Buchanan St now


Top end Buchanan St
Under the bridge heading east



Queen St on right
The blue shop three shops down used to be a fab classical music shop; recession victim. Queen St Station down the bottom













Looking back; the pedestrian side has been blocked off on the right but everyone (in November 2010) just slides through as this guy is doing



Now a furniture outlet, this magnificent former church (dedicated to St Andrew) was built for the Free Church in  1844. See
http://www.scottisharchitects.org.uk/architect_full.php?id=200501





North Hanover St - Buchanan St Bus Station is up on the left

Looking down North Hanover Street





The Christian Centre.  The established  churches may report dwindling congregations but the evangelicals are doing fine. See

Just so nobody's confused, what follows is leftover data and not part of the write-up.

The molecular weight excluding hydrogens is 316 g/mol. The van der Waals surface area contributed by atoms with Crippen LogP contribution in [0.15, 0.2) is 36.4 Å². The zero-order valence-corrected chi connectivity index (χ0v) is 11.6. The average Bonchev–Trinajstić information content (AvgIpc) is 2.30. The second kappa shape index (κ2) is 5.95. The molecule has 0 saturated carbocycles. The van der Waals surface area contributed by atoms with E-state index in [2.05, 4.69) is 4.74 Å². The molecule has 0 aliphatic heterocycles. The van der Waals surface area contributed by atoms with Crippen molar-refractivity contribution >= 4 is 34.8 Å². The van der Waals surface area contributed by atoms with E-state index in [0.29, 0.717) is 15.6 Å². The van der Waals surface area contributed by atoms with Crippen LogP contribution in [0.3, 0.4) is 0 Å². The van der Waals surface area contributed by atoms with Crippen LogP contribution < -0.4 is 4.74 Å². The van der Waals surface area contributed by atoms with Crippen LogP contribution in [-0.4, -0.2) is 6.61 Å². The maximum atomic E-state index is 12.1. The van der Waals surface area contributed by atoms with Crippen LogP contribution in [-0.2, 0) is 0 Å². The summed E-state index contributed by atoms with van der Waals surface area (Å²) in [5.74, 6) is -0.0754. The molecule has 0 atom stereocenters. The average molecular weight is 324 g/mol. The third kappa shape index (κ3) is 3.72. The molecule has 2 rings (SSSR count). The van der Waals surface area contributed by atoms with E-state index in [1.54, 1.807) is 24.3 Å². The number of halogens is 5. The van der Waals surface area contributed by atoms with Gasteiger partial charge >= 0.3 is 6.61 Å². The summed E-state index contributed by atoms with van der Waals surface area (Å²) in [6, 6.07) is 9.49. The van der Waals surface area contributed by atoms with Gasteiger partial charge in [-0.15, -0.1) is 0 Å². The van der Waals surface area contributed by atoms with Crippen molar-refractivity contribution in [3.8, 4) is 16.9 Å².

www.thechristiancentre.com
Looking down South Frederick St to George Square. See
http://glasgowalbum.blogspot.com/2010/03/george-square.html


'Catherdral' Street Kitchen. Wonder if anyone has noticed






The old Registry Office building. In the late 50s I used to be down there 'scrambling'  for pennies after weddings






Shannon, Neve and Ryan. Perhaps not the triumverate governing body of Strathlyde University on the right

We have turned right onto Montrose St. . .
. . .one of the steepest city streets in Britain
Rottenrow on left


This facade and an arch further up are about all  that remains of the Royal Maternity; my sister and two daughters were born here









Now heading into Strathclyde Uni campus






Heading back onto Bath St
The Destiny church in the foreground - see the October walk,
http://glasgowalbum.blogspot.com/2010/10/townhead-to-duke-st-to-george-square.html
with the Royal Infirmary in the distance

The Royal and Glasgow Cathedral




Castle St looking north
Castle St looking south





This is the St Mungo Museum, summed up in its own carefully chosen words thus: